Rapper: Kanye West
Photography: Danny Clinch
Art direction: Virgil Abloh, Willo Perron, Kris Yiengst, Brian Donnelly (KAWS)
From 2004–2007, Kanye went from underappreciated hip-hop producer to surprisingly solid rapper to a highly respected rapper to global pop superstar. By 2008, the game was his. And then tragedy struck. Following the unexpected death of his mother, Kanye recorded this 13-track masterpiece, rooted in vulnerability.
While the cover-art for his previous album, Graduation, donned a radiant display of vibrant colors, encapsulating the triumphant soundscape of the record, Kanye took a minimalistic approach with 808s. The sadness that surrounds the album is displayed perfectly with one simple image — that of a deflated heart.
9. Dr. Dre — The Chronic (1992)
Rapper: Dr. Dre
Photography: Kimberly Holt
Art direction: Daniel Jordan
With a helping hand from then-unknown Snoop Dogg, Dr. Dre brought hip-hop further into the mainstream with The Chronic. While rap had broken through commercially in the mid to late ‘80s, by way of Run DMC and NWA, this album captapulted the genre into the suburbs of white America. More so, Snoop’s laid back flow, backed by Dre’s West-Coast G-Funk production, birthed weed-rap. Naturally, the only way to symbolize the sub-genre they tapped into would to make it a theme. On the cover, that’s exactly what Dre did, jacking the packaging design for the best-selling joint rolling papers — Zig Zag — with Dre solidifying his position as the face of a new generation of stoners.
8. DMX — Flesh of My Flesh, Blood of My Blood (1998)
Photography: Johnathon Mannion
Art direction: Johnathon Mannion
With a persona that tapped into the intimidating factor of Suge Knight and Death Row, DMX steered the genre into its most raw-sounding era. After introducing the world to “Ruff Ryders” on his debut, X took it one step further on his follow-up, becoming even more unhinged. And so, the cover exemplifies all of the anger, aggression, depression, and sadness — with our hero dripping in blood.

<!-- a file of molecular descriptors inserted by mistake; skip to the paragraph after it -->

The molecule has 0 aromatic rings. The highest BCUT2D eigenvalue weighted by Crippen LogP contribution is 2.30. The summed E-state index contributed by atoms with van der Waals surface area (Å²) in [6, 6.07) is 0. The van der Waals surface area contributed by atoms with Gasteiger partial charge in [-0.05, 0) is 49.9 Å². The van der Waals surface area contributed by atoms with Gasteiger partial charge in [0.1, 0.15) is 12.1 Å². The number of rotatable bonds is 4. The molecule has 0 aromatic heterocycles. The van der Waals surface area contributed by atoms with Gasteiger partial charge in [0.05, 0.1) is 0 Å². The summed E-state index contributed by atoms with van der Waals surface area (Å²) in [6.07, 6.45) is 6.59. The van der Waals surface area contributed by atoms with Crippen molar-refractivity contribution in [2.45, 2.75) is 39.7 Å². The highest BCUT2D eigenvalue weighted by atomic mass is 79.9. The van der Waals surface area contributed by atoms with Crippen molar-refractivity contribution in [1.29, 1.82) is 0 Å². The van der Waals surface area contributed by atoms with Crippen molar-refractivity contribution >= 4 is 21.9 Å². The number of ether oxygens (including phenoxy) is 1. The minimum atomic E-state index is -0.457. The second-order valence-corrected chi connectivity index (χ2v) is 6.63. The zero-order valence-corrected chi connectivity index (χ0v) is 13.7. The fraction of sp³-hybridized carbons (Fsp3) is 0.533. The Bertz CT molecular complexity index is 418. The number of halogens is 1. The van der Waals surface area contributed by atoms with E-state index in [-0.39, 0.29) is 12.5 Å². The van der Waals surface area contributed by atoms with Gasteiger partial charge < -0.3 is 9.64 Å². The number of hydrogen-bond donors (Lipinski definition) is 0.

7. Ol’ Dirty Bastard — Return to the 36 Chambers: The Dirty Version(1995)
Rapper: Ol’ Dirty Bastard
Art direction: Danny Clinch, Illustrator: Brett! (Design)
One of the strangest characters in hip-hop history gives us one of the greatest album covers ever. While the tracks display his uncontrollable quirkiness, the album art further doubles down on the bizarre mindset of ODB. Half comical, half outlandish, the cover is literally a copy of his Public Assistance card. Clearly, there was no shame in ODB’s game.
6. The Notorious B.I.G. — Ready to Die (1994)
Rapper: The Notorious B.I.G
Art Direction: The Drawing Board
Photographer: Butch Bel Air
Despite shamelessly biting the transcedent artwork of an album released six months prior — Nas’ Illmatic — Ready to Die’s cover would top the list if not for one glaring problem: the baby isn’t Biggie. It’s some random kid. Regardless, the cover’s simplicity, with its all-white background, positions the baby, who very much resembles a young BIG, at the forefront. The timelessness of the cover is in the image itself — that of an innocent baby looking content, above a headline that reads “Ready to Die.”
5. Jay-Z — Reasonable Doubt (1996)
Art Direction: Cey Adams
Photographer: Jonathan Mannion
On Reasonable Doubt, Jay-Z manifested a street-hustler turned “Remy on the rocks” don. The album’s concept, if there is one, is simple: rags to riches. Here was a 26-year-old drug-slinger by day, rapper by night, finally getting his chance to shine. For an album that helped create the Mafioso Rap subgenre, the cover is perfection. With a tilted brim shielding his face, all we see is a Cuban cigar and gold pinkie ring. In retrospect, this was Jay channeling his inner Frank Lucas, the American Gangster, a decade ahead of time.
4. Snoop Dogg — Doggystyle (1993)
Rapper: Snoop Dogg
Art Direction: Kimberly Holt
Illustrator: Joe Cool
Having one of the coolest rap names alongside an unprecedentedly laid-back persona would’ve been enough to make Snoop’s debut album a classic, but Snoop wanted more. So he tapped his cousin to illustrate the cover, which has become incredibly iconic. The “beware of dog” sign, Snoop’s canine doppleganger, the female dog, the dog-catcher, the brick wall—the cover is a classic!
3. 50 Cent — Get Rich or Die Tryin’ (2003)
Rapper: 50 Cent
Art Direction: Stang Inc.
Photographer: Sasha Waldman
I’ll never forget the album cover — the way it was equally parts terrifying, intriguing, and fun. Though 50 certainly didn’t intend it this way, the cover hearkens back to an album just as rugged, Black Flag’s Damaged. The album title is even better — a caption-worthy proclamation in the pre-social media days. Those of us familiar with 50’s background were aware the title was no exaggeration.
2. Geto Boys — We Can’t Be Stopped (1991)